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  1. #1
    Registered User
    Join Date
    Feb 2005
    Posts
    5

    Error when closing multiview applications?

    I spent hours trying to debug a multiview application, before I understand that I don't get the same error depending on where/how I start the script.

    For example, run the example script SMS_example.py:
    1) on the phone, start script sms_example.py, then exit the app, and exit python. All is fine
    2) on the phone, start the bt_console, and on the desktop hyperterminal, launch the application: execfile('e:\\system\\apps\\python\\my\\SMS_example.py')
    Then exit the app, exit python ==> Kern-EXEC 3 (app closed python)
    3) on the emulator, start the script SMS_example.py, exit the app, exit python ==> CONE 8 error

    CONE8 says that windows resources are not freed. The simplest multiview app I've made would still generate error. Is it important? Anybody knows whether something's wrong with the sms example script?

    Agathe

  2. #2
    Super Contributor
    Join Date
    Dec 2004
    Posts
    643
    Originally posted by ttheoria
    I spent hours trying to debug a multiview application, before I understand that I don't get the same error depending on where/how I start the script.

    For example, run the example script SMS_example.py:
    1) on the phone, start script sms_example.py, then exit the app, and exit python. All is fine
    2) on the phone, start the bt_console, and on the desktop hyperterminal, launch the application: execfile('e:\\system\\apps\\python\\my\\SMS_example.py')
    Then exit the app, exit python ==> Kern-EXEC 3 (app closed python)
    Unable to reproduce this on a 6630. Which phone do you have?
    3) on the emulator, start the script SMS_example.py, exit the app, exit python ==> CONE 8 error

    CONE8 says that windows resources are not freed. The simplest multiview app I've made would still generate error. Is it important? Anybody knows whether something's wrong with the sms example script?
    Yes, at least two things:

    The SMS example script makes reference cycles that it doesn't break
    and since Python for Series 60 Release 1.0 doesn't have support for
    collecting cyclic garbage the end result is that all resources are not
    freed properly at application exit. Apparently that script was never
    tested in the emulator and so we missed this.

    In the example application the reference cycles are created between
    SMS_multiviewApp and the view objects, and between the view objects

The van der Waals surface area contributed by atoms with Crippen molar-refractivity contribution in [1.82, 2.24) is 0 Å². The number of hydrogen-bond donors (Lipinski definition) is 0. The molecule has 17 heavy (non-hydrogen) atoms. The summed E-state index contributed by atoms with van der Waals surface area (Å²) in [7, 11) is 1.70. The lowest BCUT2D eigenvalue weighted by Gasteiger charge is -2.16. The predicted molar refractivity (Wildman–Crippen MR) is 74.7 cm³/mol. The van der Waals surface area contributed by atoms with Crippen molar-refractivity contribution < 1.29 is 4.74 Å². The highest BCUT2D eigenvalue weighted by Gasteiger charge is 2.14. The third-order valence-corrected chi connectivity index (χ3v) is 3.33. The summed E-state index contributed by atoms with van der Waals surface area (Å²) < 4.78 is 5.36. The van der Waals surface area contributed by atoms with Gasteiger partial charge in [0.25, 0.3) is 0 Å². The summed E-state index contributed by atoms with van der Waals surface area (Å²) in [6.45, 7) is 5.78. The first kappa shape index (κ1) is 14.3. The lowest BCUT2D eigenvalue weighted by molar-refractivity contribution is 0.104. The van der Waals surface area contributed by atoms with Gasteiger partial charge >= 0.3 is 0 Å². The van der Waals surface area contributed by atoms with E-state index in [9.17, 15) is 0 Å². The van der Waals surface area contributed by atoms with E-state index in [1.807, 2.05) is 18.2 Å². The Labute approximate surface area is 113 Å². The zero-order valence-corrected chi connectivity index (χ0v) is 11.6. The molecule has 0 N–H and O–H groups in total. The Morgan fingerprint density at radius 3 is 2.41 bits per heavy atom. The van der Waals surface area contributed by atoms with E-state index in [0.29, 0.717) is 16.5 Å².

and their UI widgets (when you say self.handle_select the interpreter
    creates behind the scenes a bound function object that contains a
    reference to self). The native resources that don't get freed are the
    UI widgets and the Ao_lock inside SMS_multiviewapp.

    There are two ways to deal with the situation:

    - break reference cycles between objects so that they get garbage
    collected normally and their members are thus freed implicitly,

    - add a "destructor method" to each object that may become a part of a
    reference cycle that breaks references to native resources that the
    object owns.

    The latter option is probably better, since trying to break all
    reference cycles between an arbitrary set of complex Python objects is
    hard. So, in terms of code this means that you should add to each view
    a close() method that removes the reference to the UI widget that the
    view owns, e.g.:

    Code:
        def close(self):
            del self.numbers_list
    ...and add to SMS_multiviewApp.close() code that calls those view
    close() methods and breaks the reference to the Ao_lock owned by the
    SMS_multiviewApp object:

    Code:
        def close(self):
         [...]
            for x in self.views:
                x.close()
            del self.lock
    Some reminders are in order here: Remember that in Python, "del
    someobject" only removes the given reference from a namespace. This
    results in the deallocation of the object _only_ if there are no more
    references to it. Another thing to remember is that Python does _not_
    guarantee that __del__ methods are called for objects that still exist
    at the time the interpreter exits, so unfortunately the simple
    solution of breaking cycles in the __del__ method is not foolproof.

    A smaller problem with the script is that it doesn't restore
    appuifw.app.exit_key_handler properly. A well-behaved application
    should save the value of exit_key_handler at startup and restore it
    before it exits.

  3. #3
    Registered User
    Join Date
    Feb 2005
    Posts
    5
    I have a 6600

    Thanks for the very detailed reply. I'll add the destructors as you mentionned.

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